The Chinese phrase "nihao" is familiar to foreigners greeting Chinese; a new buzzword "tuhao" is
now becoming known to many Westerners.
A BBC online news magazine loosely translated "tuhao" to "nouveau riche" and reported that there
have been more than 100 million uses of the word on social media since early September.
The Consumer News and Business Channel said in its program "Inside Wealth" that in China,
"tuhao" roughly translates to crass splendor and the word has quickly gone viral on blogosphere.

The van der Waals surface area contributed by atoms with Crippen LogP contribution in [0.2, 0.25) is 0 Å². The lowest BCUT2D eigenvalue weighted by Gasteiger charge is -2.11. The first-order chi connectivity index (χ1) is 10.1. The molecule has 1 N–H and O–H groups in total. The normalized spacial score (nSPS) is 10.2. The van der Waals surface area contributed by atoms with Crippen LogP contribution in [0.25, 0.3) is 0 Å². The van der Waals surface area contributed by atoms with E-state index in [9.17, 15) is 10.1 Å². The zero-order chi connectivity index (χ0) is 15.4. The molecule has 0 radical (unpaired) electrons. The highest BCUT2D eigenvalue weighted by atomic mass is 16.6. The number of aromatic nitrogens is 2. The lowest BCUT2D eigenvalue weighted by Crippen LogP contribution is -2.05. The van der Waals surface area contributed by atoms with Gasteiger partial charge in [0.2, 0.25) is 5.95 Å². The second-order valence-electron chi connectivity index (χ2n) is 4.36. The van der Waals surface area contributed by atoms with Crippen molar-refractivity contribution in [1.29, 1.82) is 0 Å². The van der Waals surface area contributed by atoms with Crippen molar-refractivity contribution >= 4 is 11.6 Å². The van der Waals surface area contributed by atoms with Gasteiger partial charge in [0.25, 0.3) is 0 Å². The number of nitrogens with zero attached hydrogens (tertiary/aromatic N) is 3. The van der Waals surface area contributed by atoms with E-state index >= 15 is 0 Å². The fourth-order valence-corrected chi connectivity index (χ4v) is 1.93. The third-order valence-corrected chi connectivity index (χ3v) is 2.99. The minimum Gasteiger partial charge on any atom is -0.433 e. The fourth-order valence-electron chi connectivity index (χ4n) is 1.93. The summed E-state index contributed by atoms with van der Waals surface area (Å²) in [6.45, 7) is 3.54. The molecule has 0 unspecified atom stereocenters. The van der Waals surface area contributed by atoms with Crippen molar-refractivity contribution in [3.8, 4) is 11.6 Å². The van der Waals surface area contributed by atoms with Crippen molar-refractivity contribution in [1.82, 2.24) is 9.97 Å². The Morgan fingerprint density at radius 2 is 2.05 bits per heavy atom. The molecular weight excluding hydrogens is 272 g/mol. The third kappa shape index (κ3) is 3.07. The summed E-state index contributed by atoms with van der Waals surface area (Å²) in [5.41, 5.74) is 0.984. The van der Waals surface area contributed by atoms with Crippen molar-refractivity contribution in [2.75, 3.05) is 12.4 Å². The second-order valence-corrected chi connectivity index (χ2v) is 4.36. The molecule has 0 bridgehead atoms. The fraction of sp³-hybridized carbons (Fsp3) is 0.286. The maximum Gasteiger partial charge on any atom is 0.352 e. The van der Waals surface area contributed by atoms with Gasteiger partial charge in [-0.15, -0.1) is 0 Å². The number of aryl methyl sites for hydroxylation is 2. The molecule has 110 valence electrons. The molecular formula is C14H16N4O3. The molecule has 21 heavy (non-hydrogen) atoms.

Literally, in Chinese, "tu" means uncultured and "hao" means wealth. In fact, "tuhao" is an old word
originally referring to rural landlords who bullied their tenants or servants. A well-known slogan
"overthrow tuhao and divide up their land" was quite popular during the Agrarian Revolution in the
mid of the 20th century.
The old-fashioned term is gaining popularity again. For example, Apple's newly released
champagne-colored iPhone 5s, which received unexpected welcome in China, is dubbed "tuhao" golden.